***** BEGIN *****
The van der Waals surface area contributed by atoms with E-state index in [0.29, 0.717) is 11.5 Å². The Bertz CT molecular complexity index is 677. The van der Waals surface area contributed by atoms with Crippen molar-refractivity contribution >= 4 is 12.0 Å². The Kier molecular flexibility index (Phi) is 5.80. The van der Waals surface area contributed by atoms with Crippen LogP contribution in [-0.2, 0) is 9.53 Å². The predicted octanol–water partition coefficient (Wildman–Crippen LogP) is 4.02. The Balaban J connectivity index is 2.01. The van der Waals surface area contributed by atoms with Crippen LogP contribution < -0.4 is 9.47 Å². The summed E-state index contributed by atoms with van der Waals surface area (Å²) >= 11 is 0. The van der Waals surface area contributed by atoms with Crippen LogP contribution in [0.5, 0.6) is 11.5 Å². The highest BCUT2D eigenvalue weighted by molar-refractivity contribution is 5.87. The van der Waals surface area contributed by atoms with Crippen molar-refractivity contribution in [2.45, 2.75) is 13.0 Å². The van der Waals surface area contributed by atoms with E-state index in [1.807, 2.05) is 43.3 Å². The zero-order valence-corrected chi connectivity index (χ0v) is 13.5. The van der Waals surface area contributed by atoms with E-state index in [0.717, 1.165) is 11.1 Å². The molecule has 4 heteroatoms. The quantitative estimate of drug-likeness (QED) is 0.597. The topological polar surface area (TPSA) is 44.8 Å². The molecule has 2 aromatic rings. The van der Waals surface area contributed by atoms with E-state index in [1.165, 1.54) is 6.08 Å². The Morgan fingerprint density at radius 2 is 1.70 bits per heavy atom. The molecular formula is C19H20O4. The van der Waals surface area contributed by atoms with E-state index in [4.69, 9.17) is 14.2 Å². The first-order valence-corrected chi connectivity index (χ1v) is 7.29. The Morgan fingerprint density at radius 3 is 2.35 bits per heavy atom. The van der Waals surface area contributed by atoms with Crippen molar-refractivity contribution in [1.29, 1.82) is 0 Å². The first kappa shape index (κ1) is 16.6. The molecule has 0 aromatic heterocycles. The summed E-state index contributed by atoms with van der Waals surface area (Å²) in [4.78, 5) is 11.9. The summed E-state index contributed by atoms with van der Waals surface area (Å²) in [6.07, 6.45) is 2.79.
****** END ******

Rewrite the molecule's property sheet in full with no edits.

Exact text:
The van der Waals surface area contributed by atoms with E-state index in [0.29, 0.717) is 11.5 Å². The Bertz CT molecular complexity index is 677. The van der Waals surface area contributed by atoms with Crippen molar-refractivity contribution >= 4 is 12.0 Å². The Kier molecular flexibility index (Phi) is 5.80. The van der Waals surface area contributed by atoms with Crippen LogP contribution in [-0.2, 0) is 9.53 Å². The predicted octanol–water partition coefficient (Wildman–Crippen LogP) is 4.02. The Balaban J connectivity index is 2.01. The van der Waals surface area contributed by atoms with Crippen LogP contribution < -0.4 is 9.47 Å². The summed E-state index contributed by atoms with van der Waals surface area (Å²) >= 11 is 0. The van der Waals surface area contributed by atoms with Crippen LogP contribution in [0.5, 0.6) is 11.5 Å². The highest BCUT2D eigenvalue weighted by molar-refractivity contribution is 5.87. The van der Waals surface area contributed by atoms with Crippen molar-refractivity contribution in [2.45, 2.75) is 13.0 Å². The van der Waals surface area contributed by atoms with E-state index in [1.807, 2.05) is 43.3 Å². The zero-order valence-corrected chi connectivity index (χ0v) is 13.5. The van der Waals surface area contributed by atoms with E-state index in [0.717, 1.165) is 11.1 Å². The molecule has 4 heteroatoms. The quantitative estimate of drug-likeness (QED) is 0.597. The topological polar surface area (TPSA) is 44.8 Å². The molecule has 2 aromatic rings. The van der Waals surface area contributed by atoms with E-state index in [1.165, 1.54) is 6.08 Å². The Morgan fingerprint density at radius 2 is 1.70 bits per heavy atom. The molecular formula is C19H20O4. The van der Waals surface area contributed by atoms with E-state index in [4.69, 9.17) is 14.2 Å². The first-order valence-corrected chi connectivity index (χ1v) is 7.29. The Morgan fingerprint density at radius 3 is 2.35 bits per heavy atom. The van der Waals surface area contributed by atoms with Crippen molar-refractivity contribution in [1.29, 1.82) is 0 Å². The first kappa shape index (κ1) is 16.6. The molecule has 0 aromatic heterocycles. The summed E-state index contributed by atoms with van der Waals surface area (Å²) in [4.78, 5) is 11.9. The summed E-state index contributed by atoms with van der Waals surface area (Å²) in [6.07, 6.45) is 2.79.